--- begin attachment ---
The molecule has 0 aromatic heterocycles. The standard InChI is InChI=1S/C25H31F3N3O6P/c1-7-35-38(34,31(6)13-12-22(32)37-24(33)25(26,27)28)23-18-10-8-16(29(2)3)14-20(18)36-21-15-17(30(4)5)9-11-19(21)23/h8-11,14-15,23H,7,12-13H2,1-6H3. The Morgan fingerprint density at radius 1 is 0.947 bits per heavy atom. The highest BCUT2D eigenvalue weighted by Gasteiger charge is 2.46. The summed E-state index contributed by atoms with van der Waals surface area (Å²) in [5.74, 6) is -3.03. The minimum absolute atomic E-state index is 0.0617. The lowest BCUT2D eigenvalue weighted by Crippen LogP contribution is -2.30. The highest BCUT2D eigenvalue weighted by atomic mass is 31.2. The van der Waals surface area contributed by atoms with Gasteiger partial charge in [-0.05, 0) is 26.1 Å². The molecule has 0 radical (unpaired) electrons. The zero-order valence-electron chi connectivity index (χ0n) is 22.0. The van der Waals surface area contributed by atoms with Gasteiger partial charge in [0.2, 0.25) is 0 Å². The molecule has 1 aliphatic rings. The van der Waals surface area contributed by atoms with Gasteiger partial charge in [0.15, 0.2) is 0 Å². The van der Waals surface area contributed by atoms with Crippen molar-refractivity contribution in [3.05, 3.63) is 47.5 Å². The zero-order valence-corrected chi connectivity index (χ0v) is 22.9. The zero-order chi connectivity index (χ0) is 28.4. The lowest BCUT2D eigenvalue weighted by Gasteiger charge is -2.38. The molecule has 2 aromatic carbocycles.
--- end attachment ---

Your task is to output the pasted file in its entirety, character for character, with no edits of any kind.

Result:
The molecule has 0 aromatic heterocycles. The standard InChI is InChI=1S/C25H31F3N3O6P/c1-7-35-38(34,31(6)13-12-22(32)37-24(33)25(26,27)28)23-18-10-8-16(29(2)3)14-20(18)36-21-15-17(30(4)5)9-11-19(21)23/h8-11,14-15,23H,7,12-13H2,1-6H3. The Morgan fingerprint density at radius 1 is 0.947 bits per heavy atom. The highest BCUT2D eigenvalue weighted by Gasteiger charge is 2.46. The summed E-state index contributed by atoms with van der Waals surface area (Å²) in [5.74, 6) is -3.03. The minimum absolute atomic E-state index is 0.0617. The lowest BCUT2D eigenvalue weighted by Crippen LogP contribution is -2.30. The highest BCUT2D eigenvalue weighted by atomic mass is 31.2. The van der Waals surface area contributed by atoms with Gasteiger partial charge in [-0.05, 0) is 26.1 Å². The molecule has 0 radical (unpaired) electrons. The zero-order valence-electron chi connectivity index (χ0n) is 22.0. The van der Waals surface area contributed by atoms with Gasteiger partial charge in [0.2, 0.25) is 0 Å². The molecule has 1 aliphatic rings. The van der Waals surface area contributed by atoms with Gasteiger partial charge in [0.15, 0.2) is 0 Å². The van der Waals surface area contributed by atoms with Crippen molar-refractivity contribution in [3.05, 3.63) is 47.5 Å². The zero-order valence-corrected chi connectivity index (χ0v) is 22.9. The zero-order chi connectivity index (χ0) is 28.4. The lowest BCUT2D eigenvalue weighted by Gasteiger charge is -2.38. The molecule has 2 aromatic carbocycles.